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  Management Feature

Six Steps to Calming and Retaining Angry Customers

Posted 3/1/2007
By Margie Seyfer, AAM

Birds do it. And so do bees. Educated customers also do it. Plus we do it ... we get angry. The good news is that it's a normal emotion. However, the way we manage our emotions when dealing with an angry customer will often determine whether the customer remains ours or becomes someone else's.

It takes work and wisdom to calm customers who may yell, threaten to take their business elsewhere, sue or even report us to the Better Business Bureau. For that reason, staff preparedness is of utmost importance in delivering outstanding customer service. Car repairs are delayed occasionally for a variety of reasons, and there are technical malfunctions. These are the facts. Have you and your staff discussed different scenarios and practiced personal and customer-calming techniques? Good customer insurance is having a well-prepared plan, along with options we can provide our customers. If your people approach an angry customer with uncertainty or use weak vocabulary, the customer gets even angrier. Understanding how to calm and retain angry customers is a learned skill. It's also a life skill.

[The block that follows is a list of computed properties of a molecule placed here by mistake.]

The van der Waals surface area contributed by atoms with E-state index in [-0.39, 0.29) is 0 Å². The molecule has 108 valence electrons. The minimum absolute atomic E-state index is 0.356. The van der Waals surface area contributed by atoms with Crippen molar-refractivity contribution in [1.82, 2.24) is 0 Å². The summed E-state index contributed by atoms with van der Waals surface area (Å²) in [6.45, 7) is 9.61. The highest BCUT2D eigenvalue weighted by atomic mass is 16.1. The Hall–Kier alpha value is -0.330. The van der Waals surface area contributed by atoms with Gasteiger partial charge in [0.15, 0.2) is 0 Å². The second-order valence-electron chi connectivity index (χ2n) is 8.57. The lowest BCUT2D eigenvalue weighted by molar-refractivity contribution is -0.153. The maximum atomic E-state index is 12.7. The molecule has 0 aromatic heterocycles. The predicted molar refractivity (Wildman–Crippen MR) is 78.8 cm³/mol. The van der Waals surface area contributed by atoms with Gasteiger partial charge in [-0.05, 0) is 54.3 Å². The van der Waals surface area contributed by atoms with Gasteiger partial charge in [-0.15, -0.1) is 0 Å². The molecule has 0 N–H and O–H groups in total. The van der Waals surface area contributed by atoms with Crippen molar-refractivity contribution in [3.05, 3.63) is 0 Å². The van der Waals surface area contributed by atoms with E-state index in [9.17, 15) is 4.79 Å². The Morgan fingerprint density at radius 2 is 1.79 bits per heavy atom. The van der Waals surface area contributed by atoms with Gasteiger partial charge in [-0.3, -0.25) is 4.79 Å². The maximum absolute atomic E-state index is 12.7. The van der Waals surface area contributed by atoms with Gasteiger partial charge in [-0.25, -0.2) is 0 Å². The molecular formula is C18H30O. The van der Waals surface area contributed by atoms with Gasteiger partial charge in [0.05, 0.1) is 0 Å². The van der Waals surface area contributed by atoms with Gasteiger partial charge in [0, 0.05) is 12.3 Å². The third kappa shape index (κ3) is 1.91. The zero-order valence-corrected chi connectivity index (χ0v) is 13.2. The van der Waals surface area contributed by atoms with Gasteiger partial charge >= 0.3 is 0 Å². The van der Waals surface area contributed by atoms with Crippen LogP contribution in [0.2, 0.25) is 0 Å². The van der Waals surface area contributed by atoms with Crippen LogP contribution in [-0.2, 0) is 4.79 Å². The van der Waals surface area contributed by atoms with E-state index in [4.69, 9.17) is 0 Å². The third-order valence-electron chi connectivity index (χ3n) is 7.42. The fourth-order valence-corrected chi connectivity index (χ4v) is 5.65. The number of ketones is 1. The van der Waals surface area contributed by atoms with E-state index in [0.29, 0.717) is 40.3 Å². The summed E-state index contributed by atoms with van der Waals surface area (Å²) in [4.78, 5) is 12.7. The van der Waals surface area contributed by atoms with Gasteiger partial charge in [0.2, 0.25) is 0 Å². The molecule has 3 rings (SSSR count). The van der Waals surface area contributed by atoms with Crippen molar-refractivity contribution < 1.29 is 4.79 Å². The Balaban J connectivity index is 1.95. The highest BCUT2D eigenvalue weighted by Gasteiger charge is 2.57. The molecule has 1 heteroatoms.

Rational customers get angry not so much based on the actual event but based on a prior experience with us. If we treat them really well when there are no emergencies, they know that we will be there for them when emergencies occur. A new customer hasn't developed this level of trust, yet. For some, it may take several visits to our business and interactions with our staff before they feel we can be trusted. Unfortunately, it's the nature of our business. Whenever a customer feels we have not communicated honestly or don't have their best interest at heart, there becomes an increased possibility of having an angry customer. It's all about customer perception.

Here are six steps in becoming skilled at calming and retaining angry customers:

  1. Whenever a customer does get angry, it's important to turn on your ears and zip your lips. When people get angry, their tendency is to blame everything on whoever their first contact is with. One of the key elements in calming angry customers is to accept all blame personally. Be fully accountable and don't say a word during this phase. Do not interrupt the customer midway into their story with your own version. This will only make them angrier. Absolute silence on your part is paramount during this first encounter, and vital to calming angry customers.

    After the customer has finished his or her story, remain silent and thoughtful. The customer may ask, "Are you still there?" This is another calming technique. Remember that pregnant pauses are powerful in calming angry people. By being silent, you have accomplished a major goal. Your goal is to get them from Mars (where all angry people temporarily reside) to earth where you can communicate with them.